The NIRB Process
“NIRB operates under the principle that public participation is an important element of an open, honest and balanced review process. Effective public participation strengthens the quality of the review process and helps to avoid potentialmisunderstandings and conflict. NIRB has a role to ensure that affected communities are aware of the project and its potential environmental impacts.”—Guide to the Nunavut Impact Review Board
WHAT IS THE NUNAVUT IMPACT REVIEW BOARD (NIRB)?
NIRB was developed in 1996 to encourage development of Nunavut’s natural resources responsibly, with active participation of Inuit, and according to Inuit traditional principles of Inuit Qaujimajatuqangit alongside Southern scientific research.
It is a development co-management board, guided by Section 12 the Nunavut Land Claims Agreement (NLCA), that works alongside the government of Nunavut, but independently of the government.
NIRB screens development proposals to determine whether environmental and socioeconomic reviews are required, and if so, to guide and monitor the review process to ensure it complies with Section 12 of the NLCA. Ultimately, NIRB also makes a recommendation to the Minister of Aboriginal Affairs and Northern Development Canada as to whether a development project should be approved to proceed, whether it requires further review or whether a project proposal should be abandoned altogether.
Once a project is approved by the Minister, it's NIRB's job to monitor a project to ensure it complies with the terms and conditions set by the Minister, NIRB, and regional permitting, leasing and licensing authorities.
It makes decision on not only Inuit-owned lands, but also Crown lands and the waters within the Nunavut Settlement Area, and ensures that the interests of Nunavummiut and Canadians are protected throughout the life of a development project.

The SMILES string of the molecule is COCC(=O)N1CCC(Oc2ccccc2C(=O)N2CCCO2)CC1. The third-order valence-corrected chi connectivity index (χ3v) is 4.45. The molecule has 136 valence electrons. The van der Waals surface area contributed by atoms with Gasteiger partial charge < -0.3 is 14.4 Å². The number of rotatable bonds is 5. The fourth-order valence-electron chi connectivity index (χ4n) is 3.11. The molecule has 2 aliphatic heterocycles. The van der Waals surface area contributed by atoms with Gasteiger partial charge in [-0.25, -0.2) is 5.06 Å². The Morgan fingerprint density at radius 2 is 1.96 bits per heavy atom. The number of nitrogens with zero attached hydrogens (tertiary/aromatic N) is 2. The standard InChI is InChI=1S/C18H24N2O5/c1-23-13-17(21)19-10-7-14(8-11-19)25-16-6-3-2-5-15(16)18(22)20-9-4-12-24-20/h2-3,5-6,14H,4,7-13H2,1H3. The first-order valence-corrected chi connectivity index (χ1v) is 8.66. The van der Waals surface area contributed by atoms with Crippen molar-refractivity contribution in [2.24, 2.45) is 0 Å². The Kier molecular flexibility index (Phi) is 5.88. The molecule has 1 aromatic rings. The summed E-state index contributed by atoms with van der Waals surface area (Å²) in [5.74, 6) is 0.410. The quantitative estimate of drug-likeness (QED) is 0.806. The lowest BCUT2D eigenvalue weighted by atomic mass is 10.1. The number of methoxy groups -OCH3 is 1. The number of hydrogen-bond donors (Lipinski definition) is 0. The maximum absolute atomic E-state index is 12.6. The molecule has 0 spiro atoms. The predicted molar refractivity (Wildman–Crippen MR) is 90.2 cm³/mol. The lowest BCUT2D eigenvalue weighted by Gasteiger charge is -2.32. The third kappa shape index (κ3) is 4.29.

NIRB looks at direct effects, indirect effects and cumulative effects of a development project over the life of the project.
The Board is made up of nine members, including one chairperson, half of which must be Inuit representatives, nominated and appointed by Inuit organizations and the other half appointed by the federal and territorial governments.
WHAT IS THE TIMELINE FOR THE BAFFINLAND MARY RIVER PROJECT?
IF THE PROJECT IS APPROVED:
The Minister may accept NIRB’s report, reject its determination or request further assessment.
A project certificate is issued: this includes NIRB’s and the Minister’s terms and conditions, and NIRB may reconsider those terms and conditions at any point if the circumstances or technology used in the project change, or if the terms and conditions are not working.
HOW CAN THE PUBLIC PARTICIPATE IN THE REVIEW PROCESS?
Part of NIRB’s mandate is to ensure that a) the public is informed about and participant in the review process and b) the project proponent (Baffinland) consults with the public at all stages of the process, showing how public consultation affected its decisions and assessments.
Hearings should be open and advertised at least two weeks in advance through posters, ads in regional and territorial newspapers and radio announcements.
Documents and reports must be presented in English and Inuktitut, in clear, nontechnical language, in a readable length and publicly available.
“Consultation leads to action:” the corporation should be available to genuinely listen to community concerns. Not every suggestion in a consultation should be implemented, but the corporation must be able to show where it has taken community input into account in its FEIS.
“[Public consultation] is intended to assist both the communities and the Proponent to understand what effects a project will have on potentially-affected communities. It also helps to avoid potential misunderstandings and conflict with the public, which could potentially affect the timeframe for the development of the project.” –A Proponent’s Guide to Conducting Public Consultation for the NIRB Environmental Assessment Process